The branch has also lost R. D. Robertson who died in February after a long illness. He was a young member who joined us in 1942. He was an earnest and unassuming lad with a keen and intelligent interest in the work of the party.

The branch have been temporarily inconvenienced as a result of being served a notice to quit their excellent shop premises by May 28th—or to buy them at £700 (an impossible sum). This has faced Glasgow comrades with the difficult task of seeking new premises in the city by that date. The shop with its spacious window for displaying pamphlets, and announcing meetings, proved itself a most useful asset during its several years of branch occupancy.

Indoor meetings are continuing, but with the present mild weather and longer light evenings a start on outdoor propaganda is being made this month; probable venues are Queens Park Gate and Brunswick Street. 

Again a challenge to the C.P. to debate has been issued, this time through their Penilee branch, who await their central committee’s, sanction. It is expected, however, that the C.P.’s usual political cowardice about debating with S.P.G.B. representatives will add but another refusal to efforts to get them on the public platform.

 Recently the branch organiser travelled 50 miles on invitation to Kelty, to address a meeting composed mainly of miners. The S.P. case was well received.

July 1948 issue of the Socialist Standard
Glasgow Branch continue their outdoor propaganda with moderate success. Glasgow lacks a really well-established outdoor "Speakers’ Corner” and the branch is trying out one or two new stations. They have some promising young speakers coming along but could do with more.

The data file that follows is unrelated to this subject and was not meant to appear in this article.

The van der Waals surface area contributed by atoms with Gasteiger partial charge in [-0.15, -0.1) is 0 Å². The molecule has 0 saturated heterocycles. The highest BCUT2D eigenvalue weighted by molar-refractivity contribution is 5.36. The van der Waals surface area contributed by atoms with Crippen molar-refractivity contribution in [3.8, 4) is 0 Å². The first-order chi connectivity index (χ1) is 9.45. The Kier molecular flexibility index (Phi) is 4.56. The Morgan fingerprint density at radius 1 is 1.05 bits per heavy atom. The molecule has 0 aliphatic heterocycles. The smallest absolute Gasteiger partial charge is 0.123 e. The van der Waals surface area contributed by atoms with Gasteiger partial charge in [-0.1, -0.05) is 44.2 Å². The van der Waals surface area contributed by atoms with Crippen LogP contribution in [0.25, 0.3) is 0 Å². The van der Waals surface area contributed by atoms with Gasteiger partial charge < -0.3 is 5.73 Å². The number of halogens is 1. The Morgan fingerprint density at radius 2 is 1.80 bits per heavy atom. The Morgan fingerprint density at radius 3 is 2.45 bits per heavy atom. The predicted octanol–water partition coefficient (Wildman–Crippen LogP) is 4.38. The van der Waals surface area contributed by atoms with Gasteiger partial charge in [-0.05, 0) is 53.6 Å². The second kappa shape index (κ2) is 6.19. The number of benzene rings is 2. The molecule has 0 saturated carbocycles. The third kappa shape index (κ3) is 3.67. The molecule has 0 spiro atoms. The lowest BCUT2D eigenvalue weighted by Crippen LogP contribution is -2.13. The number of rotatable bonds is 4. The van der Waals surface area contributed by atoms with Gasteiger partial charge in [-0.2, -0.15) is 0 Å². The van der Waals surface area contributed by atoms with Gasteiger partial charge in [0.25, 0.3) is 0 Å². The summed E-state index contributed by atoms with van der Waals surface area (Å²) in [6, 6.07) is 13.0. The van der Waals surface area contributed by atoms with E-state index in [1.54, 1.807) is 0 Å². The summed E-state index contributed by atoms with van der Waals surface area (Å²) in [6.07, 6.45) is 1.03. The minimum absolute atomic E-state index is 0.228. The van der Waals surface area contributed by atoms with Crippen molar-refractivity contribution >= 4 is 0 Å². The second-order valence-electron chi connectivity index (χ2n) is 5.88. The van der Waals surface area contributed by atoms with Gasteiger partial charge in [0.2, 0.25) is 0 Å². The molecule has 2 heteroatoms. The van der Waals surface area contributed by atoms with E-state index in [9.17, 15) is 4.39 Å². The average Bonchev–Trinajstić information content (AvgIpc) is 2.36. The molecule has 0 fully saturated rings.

They had a public debate with the Trotskyists at the end of May on the subject “Is Parliament the road to socialism?" The hall was packed and many had to be turned away. The Trotskyist repeated the usual stale distortions of Marxism and incitements to mass action. The debate is being repeated at Hamilton with a view to stimulating interest there.

 A special branch meeting is being held to discuss future activities on the electoral field and all friends in Scotland are appealed to for assistance and are asked to get in touch with the branch.

1 comment:

ajohnstone said...

November 1948
Glasgow Branch has been holding highly successful outdoor meetings at Drury Street (off Renfield Street) in the busy centre of the city, and they hope to keep this’ street going as a permanent outdoor stance. At 7 p.m. on Sunday, 10th October, a series of indoor meetings commenced at the Central Hall, 25, Bath Street. These meetings will continue fortnightly throughout the winter months. Debates are also being arranged and challenges have already been sent by the branch to practically every M.P. in the Glasgow area.